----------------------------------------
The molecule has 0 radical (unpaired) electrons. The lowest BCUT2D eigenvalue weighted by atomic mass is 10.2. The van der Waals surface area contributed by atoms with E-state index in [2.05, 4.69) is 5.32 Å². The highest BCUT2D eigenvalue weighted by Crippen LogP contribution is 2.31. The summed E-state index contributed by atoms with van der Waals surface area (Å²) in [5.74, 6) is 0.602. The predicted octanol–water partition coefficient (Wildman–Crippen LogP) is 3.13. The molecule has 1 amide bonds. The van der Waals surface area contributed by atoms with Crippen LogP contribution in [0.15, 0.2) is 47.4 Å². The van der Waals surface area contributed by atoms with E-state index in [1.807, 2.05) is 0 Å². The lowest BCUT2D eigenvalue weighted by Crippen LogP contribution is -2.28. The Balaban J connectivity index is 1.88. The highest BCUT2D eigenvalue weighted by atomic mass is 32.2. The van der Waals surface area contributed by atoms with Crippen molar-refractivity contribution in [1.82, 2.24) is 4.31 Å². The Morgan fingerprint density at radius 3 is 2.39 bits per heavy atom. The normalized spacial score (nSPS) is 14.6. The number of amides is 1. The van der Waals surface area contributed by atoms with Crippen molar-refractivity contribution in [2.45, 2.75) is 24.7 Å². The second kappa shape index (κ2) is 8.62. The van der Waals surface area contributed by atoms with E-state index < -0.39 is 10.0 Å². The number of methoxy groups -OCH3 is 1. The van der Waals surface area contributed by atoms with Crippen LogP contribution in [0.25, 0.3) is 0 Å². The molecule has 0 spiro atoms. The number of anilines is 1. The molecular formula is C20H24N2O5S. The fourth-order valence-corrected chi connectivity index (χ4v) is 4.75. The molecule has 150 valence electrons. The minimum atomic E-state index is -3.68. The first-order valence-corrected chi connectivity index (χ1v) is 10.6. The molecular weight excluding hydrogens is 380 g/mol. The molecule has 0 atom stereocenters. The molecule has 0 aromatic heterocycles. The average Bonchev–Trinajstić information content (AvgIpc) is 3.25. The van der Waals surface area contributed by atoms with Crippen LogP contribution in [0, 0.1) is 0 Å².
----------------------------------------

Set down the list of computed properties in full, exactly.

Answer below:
The molecule has 0 radical (unpaired) electrons. The lowest BCUT2D eigenvalue weighted by atomic mass is 10.2. The van der Waals surface area contributed by atoms with E-state index in [2.05, 4.69) is 5.32 Å². The highest BCUT2D eigenvalue weighted by Crippen LogP contribution is 2.31. The summed E-state index contributed by atoms with van der Waals surface area (Å²) in [5.74, 6) is 0.602. The predicted octanol–water partition coefficient (Wildman–Crippen LogP) is 3.13. The molecule has 1 amide bonds. The van der Waals surface area contributed by atoms with Crippen LogP contribution in [0.15, 0.2) is 47.4 Å². The van der Waals surface area contributed by atoms with E-state index in [1.807, 2.05) is 0 Å². The lowest BCUT2D eigenvalue weighted by Crippen LogP contribution is -2.28. The Balaban J connectivity index is 1.88. The highest BCUT2D eigenvalue weighted by atomic mass is 32.2. The van der Waals surface area contributed by atoms with Crippen molar-refractivity contribution in [1.82, 2.24) is 4.31 Å². The Morgan fingerprint density at radius 3 is 2.39 bits per heavy atom. The normalized spacial score (nSPS) is 14.6. The number of amides is 1. The van der Waals surface area contributed by atoms with Crippen molar-refractivity contribution in [2.45, 2.75) is 24.7 Å². The second kappa shape index (κ2) is 8.62. The van der Waals surface area contributed by atoms with E-state index < -0.39 is 10.0 Å². The number of methoxy groups -OCH3 is 1. The van der Waals surface area contributed by atoms with Crippen LogP contribution in [0.25, 0.3) is 0 Å². The molecule has 0 spiro atoms. The number of anilines is 1. The molecular formula is C20H24N2O5S. The fourth-order valence-corrected chi connectivity index (χ4v) is 4.75. The molecule has 150 valence electrons. The minimum atomic E-state index is -3.68. The first-order valence-corrected chi connectivity index (χ1v) is 10.6. The molecular weight excluding hydrogens is 380 g/mol. The molecule has 0 atom stereocenters. The molecule has 0 aromatic heterocycles. The average Bonchev–Trinajstić information content (AvgIpc) is 3.25. The van der Waals surface area contributed by atoms with Crippen LogP contribution in [0, 0.1) is 0 Å².